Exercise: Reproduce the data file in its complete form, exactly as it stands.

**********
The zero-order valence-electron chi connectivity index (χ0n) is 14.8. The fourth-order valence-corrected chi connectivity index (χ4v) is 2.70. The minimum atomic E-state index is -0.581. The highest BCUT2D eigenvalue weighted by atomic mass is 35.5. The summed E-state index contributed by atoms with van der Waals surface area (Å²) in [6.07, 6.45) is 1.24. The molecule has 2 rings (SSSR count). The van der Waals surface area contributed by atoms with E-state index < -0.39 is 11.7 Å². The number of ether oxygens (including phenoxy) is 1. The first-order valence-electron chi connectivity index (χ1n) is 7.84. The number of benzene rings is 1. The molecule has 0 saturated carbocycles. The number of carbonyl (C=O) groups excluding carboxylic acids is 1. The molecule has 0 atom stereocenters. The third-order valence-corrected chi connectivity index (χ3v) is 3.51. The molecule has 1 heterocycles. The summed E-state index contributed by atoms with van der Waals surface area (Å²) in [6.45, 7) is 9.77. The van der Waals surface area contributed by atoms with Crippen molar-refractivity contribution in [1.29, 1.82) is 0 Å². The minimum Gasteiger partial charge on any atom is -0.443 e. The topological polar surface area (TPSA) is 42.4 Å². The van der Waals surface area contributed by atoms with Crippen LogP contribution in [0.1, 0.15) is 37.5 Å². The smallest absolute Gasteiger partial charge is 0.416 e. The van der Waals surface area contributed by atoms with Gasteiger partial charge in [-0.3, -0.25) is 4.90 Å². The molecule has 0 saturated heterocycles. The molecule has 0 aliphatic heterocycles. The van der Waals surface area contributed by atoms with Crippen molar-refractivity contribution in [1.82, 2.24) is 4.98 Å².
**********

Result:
The zero-order valence-electron chi connectivity index (χ0n) is 14.8. The fourth-order valence-corrected chi connectivity index (χ4v) is 2.70. The minimum atomic E-state index is -0.581. The highest BCUT2D eigenvalue weighted by atomic mass is 35.5. The summed E-state index contributed by atoms with van der Waals surface area (Å²) in [6.07, 6.45) is 1.24. The molecule has 2 rings (SSSR count). The van der Waals surface area contributed by atoms with E-state index < -0.39 is 11.7 Å². The number of ether oxygens (including phenoxy) is 1. The first-order valence-electron chi connectivity index (χ1n) is 7.84. The number of benzene rings is 1. The molecule has 0 saturated carbocycles. The number of carbonyl (C=O) groups excluding carboxylic acids is 1. The molecule has 0 atom stereocenters. The third-order valence-corrected chi connectivity index (χ3v) is 3.51. The molecule has 1 heterocycles. The summed E-state index contributed by atoms with van der Waals surface area (Å²) in [6.45, 7) is 9.77. The van der Waals surface area contributed by atoms with Crippen molar-refractivity contribution in [1.29, 1.82) is 0 Å². The minimum Gasteiger partial charge on any atom is -0.443 e. The topological polar surface area (TPSA) is 42.4 Å². The van der Waals surface area contributed by atoms with Crippen LogP contribution in [0.1, 0.15) is 37.5 Å². The smallest absolute Gasteiger partial charge is 0.416 e. The van der Waals surface area contributed by atoms with Gasteiger partial charge in [-0.3, -0.25) is 4.90 Å². The molecule has 0 saturated heterocycles. The molecule has 0 aliphatic heterocycles. The van der Waals surface area contributed by atoms with Crippen molar-refractivity contribution in [1.82, 2.24) is 4.98 Å².